Mixed reception for Emily Carr overhaul

News that Vancouver’s Emily Carr Institute will become the Emily Carr University of Art and Design has been greeted with skepticism by some postsecondary student and faculty groups. The April 28 announcement came just days after Premier Gordon Campbell announced that his government would bestow university status on Capilano College, Malaspina University-College, Kwantlen University College, and the University College of the Fraser Valley.

Rhodri Windsor-Liscombe, head of UBC’s department of art history, visual art, and theory, was muted in his enthusiasm for Emily Carr’s new designation. Windsor-Liscombe, who said he was speaking as an independent faculty member rather than as a department representative, told the Straight, “I think it’s more about politics than it is about academic or educational value.”¦I think, in a sense, there’s a mistaken idea that to call everything universities is (a) going to make them universities, and (b) is actually going to serve the purposes of the institutions themselves and their students. And I don’t think it will.”

Also critical of the move was Robert Clift, executive director of the Confederation of University Faculty Associations of B.C. “Until this week, we had an understanding of what we thought a university was,” he told the Straight. “Universities are about a culture of scholarship, of inquiry, of research. A fundamental raison d’íªtre of universities in Canada is that faculty members are involved in advancing knowledge.”¦That does happen at university colleges and it certainly happens at Emily Carr, but”¦is that a fundamental value of those institutions, currently, and will it be now that they’ve changed their role?”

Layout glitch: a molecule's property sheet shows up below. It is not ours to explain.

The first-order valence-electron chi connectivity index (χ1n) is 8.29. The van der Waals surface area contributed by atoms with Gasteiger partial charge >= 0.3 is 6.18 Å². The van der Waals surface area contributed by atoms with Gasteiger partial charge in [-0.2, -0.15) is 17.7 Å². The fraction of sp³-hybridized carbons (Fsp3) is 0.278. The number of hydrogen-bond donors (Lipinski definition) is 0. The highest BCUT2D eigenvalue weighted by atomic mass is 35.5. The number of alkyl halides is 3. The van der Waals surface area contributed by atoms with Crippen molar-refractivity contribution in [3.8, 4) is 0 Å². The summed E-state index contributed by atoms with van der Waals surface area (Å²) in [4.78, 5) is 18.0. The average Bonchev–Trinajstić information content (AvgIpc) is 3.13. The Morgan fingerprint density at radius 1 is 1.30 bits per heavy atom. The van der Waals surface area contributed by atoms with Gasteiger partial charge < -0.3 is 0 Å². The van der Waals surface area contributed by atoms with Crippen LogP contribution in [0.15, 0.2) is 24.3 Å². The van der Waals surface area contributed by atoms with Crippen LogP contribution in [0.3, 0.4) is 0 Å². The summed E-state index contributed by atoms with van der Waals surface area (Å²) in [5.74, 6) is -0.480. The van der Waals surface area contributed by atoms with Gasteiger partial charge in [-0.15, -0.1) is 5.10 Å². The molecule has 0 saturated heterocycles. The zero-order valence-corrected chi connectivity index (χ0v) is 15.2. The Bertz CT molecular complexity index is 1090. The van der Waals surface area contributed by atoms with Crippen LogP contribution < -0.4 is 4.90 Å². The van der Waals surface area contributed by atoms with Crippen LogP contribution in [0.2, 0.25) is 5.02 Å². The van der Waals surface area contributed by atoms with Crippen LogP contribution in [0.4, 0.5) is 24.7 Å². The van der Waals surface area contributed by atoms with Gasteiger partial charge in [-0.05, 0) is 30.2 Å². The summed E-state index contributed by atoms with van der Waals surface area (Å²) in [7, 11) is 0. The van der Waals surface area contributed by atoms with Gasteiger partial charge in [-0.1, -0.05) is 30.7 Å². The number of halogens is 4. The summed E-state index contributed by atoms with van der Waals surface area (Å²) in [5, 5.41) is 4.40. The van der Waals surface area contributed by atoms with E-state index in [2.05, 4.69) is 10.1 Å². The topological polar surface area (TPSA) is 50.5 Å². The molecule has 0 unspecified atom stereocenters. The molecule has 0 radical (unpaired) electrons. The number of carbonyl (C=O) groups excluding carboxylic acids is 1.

Shamus Reid, B.C. chair of the Canadian Federation of Students, told the Straight that the art school’s new standing raises the possibility of increased financial pressures on students. “A number of institutions have been transitioned to universities, and our concern is that we definitely don’t want to see this used as a justification to raise tuition fees at these institutions,” he said.

Emily Carr president Ron Burnett defended the move and explained that the school’s new name and standing more accurately represent its programs and mandate. “It’s a big change because the term institute”¦has a very, very vocational meaning to it,” he said to the Straight. “The College and Institute Act, which we have been under for many, many years, was essentially developed in the mid 1970s, 35 years ago. We’ve needed to clarify the fact that we are specialized, that we give graduate and undergraduate programs, and even more importantly, as a university, we do a lot of research in the areas that we specialize in. You can’t promote it and develop it fully even with funding agencies when the first thing they ask you is, ”˜How come you’re doing this? You’re a college.’ ”

Burnett maintained that tuition fees will remain unchanged, but that the university designation will necessitate some restructuring. “We’ll have a senate and we’re going to have a chancellor,” he explained. “Right now”¦we have departments, but we’re going to have faculties.” Degree programs will also be introduced in fashion and new media, he said.